One element of writing that makes for a great novel that will keep readers reading is suspense. I'm not great at writing suspense, but I'm hoping to get better, and one way to get better at writing something is to read it. I recently read a book series -- you may have noticed me ranting about it last post -- in which suspense was written masterfully. The series was...you guessed it! The Daughter of Smoke and Bone trilogy by Laini Taylor. As stated last post, so much about this series was amazing and it instantly became my favorite series to date, but what stood out most was the suspense, so that's what I'll touch on today.
I'll compare how I *used* to write suspense with how Laini Taylor wrote suspense, particularly in the first book. In "Here's to the Underdogs!" I tried to add some suspense, but it usually looked like this: there's a question in a chapter that someone wants answered or something unexplained that happens, and it's solved in the next chapter, generally at the beginning of the next chapter. That's not suspense. That's a cliffhanger. I'm great at cliffhangers (generally), but when I read "Daughter of Smoke and Bone" (book one of the series), I realized that I had no clue how to write suspense. I wanted to answer my readers' questions quickly. Laini Taylor does not do that, and it can honestly be very aggravating at times. Here's how Laini writes suspense: a character has a question that needs answering that is brought up often throughout the book, many chapters into the book you learn that another character has the answer, many many more chapters later it is finally answered. That is the simplest way to explain her suspense. It is so much more involved than that! Ok, I'm going to spell it out a little better.
Before character A even voices the question to the readers, you're already asking it yourself! Of course, you figure character A is going to answer it for you soon enough. Then you learn that character A has the same question. Well, there goes that idea. For several chapters, character A keeps asking the question, but there's no one to answer it. THEN something happens and it seems that finally you're going to learn the answer! But...no. Something else happens and the character you thought could tell her isn't able to. (This is probably one of the first times that I closed the book and had a little breakdown and screamed in my head because I was so frustrated, but I also appreciated Taylor's writing. It was...annoying. Anywho, back to the suspense.) Ok, so character A can't tell us, and character B can't tell us, so...where's the character who can tell us? Enter character C (I'm going to interject again here to clarify that the letters are simply to keep everyone straight and mean nothing more than that; they aren't necessarily for the order in which the characters appear in the book, and there were many more characters between). Now, character C brings his own questions that Laini Taylor again takes forever to answer, but they do get answered before the main question, so back to that. We finally learn that character C can answer character A's question, but that's only step one. We need the question to actually be answered, which still doesn't happen for many chapters! Every time you think character C is going to answer the question, something happens and he can't, or Taylor switches perspectives so that there's at least a chapter in between. What's even worse is when she does both. Character C is about to tell character A, a new chapter starts from another character's perspective, this perspective lasts several chapters, we finally get back to characters A and C, and then something interrupts them! (Another time I put the book down to internally scream.) It was incredibly aggravating, but also spectacularly well-done.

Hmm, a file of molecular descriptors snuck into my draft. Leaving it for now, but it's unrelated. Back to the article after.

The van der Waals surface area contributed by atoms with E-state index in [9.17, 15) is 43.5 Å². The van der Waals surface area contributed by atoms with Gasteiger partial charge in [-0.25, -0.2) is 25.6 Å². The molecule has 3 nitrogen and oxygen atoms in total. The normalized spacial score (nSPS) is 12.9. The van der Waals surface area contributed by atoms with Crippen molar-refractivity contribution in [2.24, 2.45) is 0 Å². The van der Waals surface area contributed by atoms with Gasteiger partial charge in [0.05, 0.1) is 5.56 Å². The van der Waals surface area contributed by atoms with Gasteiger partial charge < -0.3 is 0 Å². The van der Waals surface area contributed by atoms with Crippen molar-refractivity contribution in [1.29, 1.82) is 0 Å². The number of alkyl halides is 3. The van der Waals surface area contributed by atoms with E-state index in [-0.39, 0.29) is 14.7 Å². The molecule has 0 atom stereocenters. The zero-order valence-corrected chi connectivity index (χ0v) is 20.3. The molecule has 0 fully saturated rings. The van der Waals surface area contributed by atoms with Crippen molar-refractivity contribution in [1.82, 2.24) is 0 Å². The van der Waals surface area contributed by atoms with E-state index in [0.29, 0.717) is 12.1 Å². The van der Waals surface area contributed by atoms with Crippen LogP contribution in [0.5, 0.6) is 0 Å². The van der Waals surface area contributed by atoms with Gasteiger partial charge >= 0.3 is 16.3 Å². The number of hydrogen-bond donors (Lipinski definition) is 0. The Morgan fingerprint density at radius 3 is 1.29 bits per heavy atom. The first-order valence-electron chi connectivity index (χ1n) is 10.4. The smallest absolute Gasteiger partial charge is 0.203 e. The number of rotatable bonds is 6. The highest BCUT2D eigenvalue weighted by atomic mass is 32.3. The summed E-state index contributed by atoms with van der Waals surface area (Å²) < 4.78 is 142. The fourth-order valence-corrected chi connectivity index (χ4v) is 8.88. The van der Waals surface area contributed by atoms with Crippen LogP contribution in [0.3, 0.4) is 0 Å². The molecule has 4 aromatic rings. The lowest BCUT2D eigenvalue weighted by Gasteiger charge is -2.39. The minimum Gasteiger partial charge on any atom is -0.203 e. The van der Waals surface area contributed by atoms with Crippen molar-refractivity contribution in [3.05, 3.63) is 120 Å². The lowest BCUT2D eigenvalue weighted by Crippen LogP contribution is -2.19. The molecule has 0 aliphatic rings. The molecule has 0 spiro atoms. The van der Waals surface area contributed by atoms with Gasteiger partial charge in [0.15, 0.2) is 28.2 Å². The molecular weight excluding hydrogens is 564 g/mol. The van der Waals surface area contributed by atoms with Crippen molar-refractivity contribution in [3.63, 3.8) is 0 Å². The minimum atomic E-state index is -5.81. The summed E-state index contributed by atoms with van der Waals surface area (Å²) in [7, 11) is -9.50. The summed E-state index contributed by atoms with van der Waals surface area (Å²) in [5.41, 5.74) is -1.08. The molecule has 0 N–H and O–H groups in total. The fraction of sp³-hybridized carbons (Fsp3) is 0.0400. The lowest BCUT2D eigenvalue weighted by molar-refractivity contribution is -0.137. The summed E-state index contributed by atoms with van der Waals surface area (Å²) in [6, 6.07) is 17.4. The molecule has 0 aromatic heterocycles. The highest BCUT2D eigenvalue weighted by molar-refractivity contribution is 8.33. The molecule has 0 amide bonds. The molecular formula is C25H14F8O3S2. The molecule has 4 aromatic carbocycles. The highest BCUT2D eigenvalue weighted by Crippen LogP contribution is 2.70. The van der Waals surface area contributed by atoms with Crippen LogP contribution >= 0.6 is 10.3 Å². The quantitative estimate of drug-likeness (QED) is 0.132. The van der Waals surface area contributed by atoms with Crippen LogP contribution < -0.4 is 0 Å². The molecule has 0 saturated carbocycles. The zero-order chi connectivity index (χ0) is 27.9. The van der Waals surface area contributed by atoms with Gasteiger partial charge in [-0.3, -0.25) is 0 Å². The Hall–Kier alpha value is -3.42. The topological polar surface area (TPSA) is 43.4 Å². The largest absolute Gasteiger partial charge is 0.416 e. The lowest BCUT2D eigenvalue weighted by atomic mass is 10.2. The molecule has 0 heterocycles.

So. The takeaway is this: if you want to write suspense, take a hint from Laini Taylor and make your readers scream with aggravation. ;) But in all seriousness, I again highly recommend this series, especially if you're looking to learn good writing techniques such as suspense, deaths that serve a purpose, and truly well-written characters that you will love and hate.
And that's this week's blog post! Maybe next week I'll tackle good character deaths. Or...post a snippet. We'll see. :) Now go and be productive!